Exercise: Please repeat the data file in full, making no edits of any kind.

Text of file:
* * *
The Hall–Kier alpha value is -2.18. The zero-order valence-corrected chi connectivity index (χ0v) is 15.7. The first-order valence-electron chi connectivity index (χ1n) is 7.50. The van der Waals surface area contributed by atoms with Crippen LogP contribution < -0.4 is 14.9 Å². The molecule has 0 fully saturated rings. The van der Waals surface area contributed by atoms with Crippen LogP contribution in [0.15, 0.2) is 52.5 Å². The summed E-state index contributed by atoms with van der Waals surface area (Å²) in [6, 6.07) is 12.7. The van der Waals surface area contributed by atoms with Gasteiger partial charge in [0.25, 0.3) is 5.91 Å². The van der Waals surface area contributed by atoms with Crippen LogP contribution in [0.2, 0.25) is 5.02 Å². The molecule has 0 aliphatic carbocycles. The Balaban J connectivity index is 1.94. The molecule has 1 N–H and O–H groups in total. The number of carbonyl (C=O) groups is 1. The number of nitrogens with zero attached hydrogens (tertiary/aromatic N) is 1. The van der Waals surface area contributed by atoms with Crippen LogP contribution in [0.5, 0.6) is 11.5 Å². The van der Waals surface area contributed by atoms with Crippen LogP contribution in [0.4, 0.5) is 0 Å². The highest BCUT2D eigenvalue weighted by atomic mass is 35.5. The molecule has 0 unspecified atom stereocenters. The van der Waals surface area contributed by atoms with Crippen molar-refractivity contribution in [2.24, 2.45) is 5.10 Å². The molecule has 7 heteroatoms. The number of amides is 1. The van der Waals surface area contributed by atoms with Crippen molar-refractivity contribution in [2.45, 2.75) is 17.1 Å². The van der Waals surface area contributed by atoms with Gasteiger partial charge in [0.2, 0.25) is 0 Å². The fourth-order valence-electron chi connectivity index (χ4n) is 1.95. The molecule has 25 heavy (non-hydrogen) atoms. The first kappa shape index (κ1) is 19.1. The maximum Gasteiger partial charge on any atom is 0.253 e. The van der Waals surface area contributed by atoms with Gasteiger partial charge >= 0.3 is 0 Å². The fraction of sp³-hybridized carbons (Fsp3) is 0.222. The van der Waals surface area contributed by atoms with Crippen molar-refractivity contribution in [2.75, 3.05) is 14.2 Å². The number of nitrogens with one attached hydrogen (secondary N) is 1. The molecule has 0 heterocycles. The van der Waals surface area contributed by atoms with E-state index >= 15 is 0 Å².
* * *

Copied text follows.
The Hall–Kier alpha value is -2.18. The zero-order valence-corrected chi connectivity index (χ0v) is 15.7. The first-order valence-electron chi connectivity index (χ1n) is 7.50. The van der Waals surface area contributed by atoms with Crippen LogP contribution < -0.4 is 14.9 Å². The molecule has 0 fully saturated rings. The van der Waals surface area contributed by atoms with Crippen LogP contribution in [0.15, 0.2) is 52.5 Å². The summed E-state index contributed by atoms with van der Waals surface area (Å²) in [6, 6.07) is 12.7. The van der Waals surface area contributed by atoms with Gasteiger partial charge in [0.25, 0.3) is 5.91 Å². The van der Waals surface area contributed by atoms with Crippen LogP contribution in [0.2, 0.25) is 5.02 Å². The molecule has 0 aliphatic carbocycles. The Balaban J connectivity index is 1.94. The molecule has 1 N–H and O–H groups in total. The number of carbonyl (C=O) groups is 1. The number of nitrogens with zero attached hydrogens (tertiary/aromatic N) is 1. The van der Waals surface area contributed by atoms with Crippen LogP contribution in [0.5, 0.6) is 11.5 Å². The van der Waals surface area contributed by atoms with Crippen LogP contribution in [0.4, 0.5) is 0 Å². The highest BCUT2D eigenvalue weighted by atomic mass is 35.5. The molecule has 0 unspecified atom stereocenters. The van der Waals surface area contributed by atoms with Crippen molar-refractivity contribution in [2.24, 2.45) is 5.10 Å². The molecule has 7 heteroatoms. The number of amides is 1. The van der Waals surface area contributed by atoms with Crippen molar-refractivity contribution in [2.45, 2.75) is 17.1 Å². The van der Waals surface area contributed by atoms with Gasteiger partial charge in [0.2, 0.25) is 0 Å². The fourth-order valence-electron chi connectivity index (χ4n) is 1.95. The molecule has 25 heavy (non-hydrogen) atoms. The first kappa shape index (κ1) is 19.1. The maximum Gasteiger partial charge on any atom is 0.253 e. The van der Waals surface area contributed by atoms with Gasteiger partial charge >= 0.3 is 0 Å². The fraction of sp³-hybridized carbons (Fsp3) is 0.222. The van der Waals surface area contributed by atoms with Crippen molar-refractivity contribution in [2.75, 3.05) is 14.2 Å². The number of nitrogens with one attached hydrogen (secondary N) is 1. The molecule has 0 heterocycles. The van der Waals surface area contributed by atoms with E-state index >= 15 is 0 Å².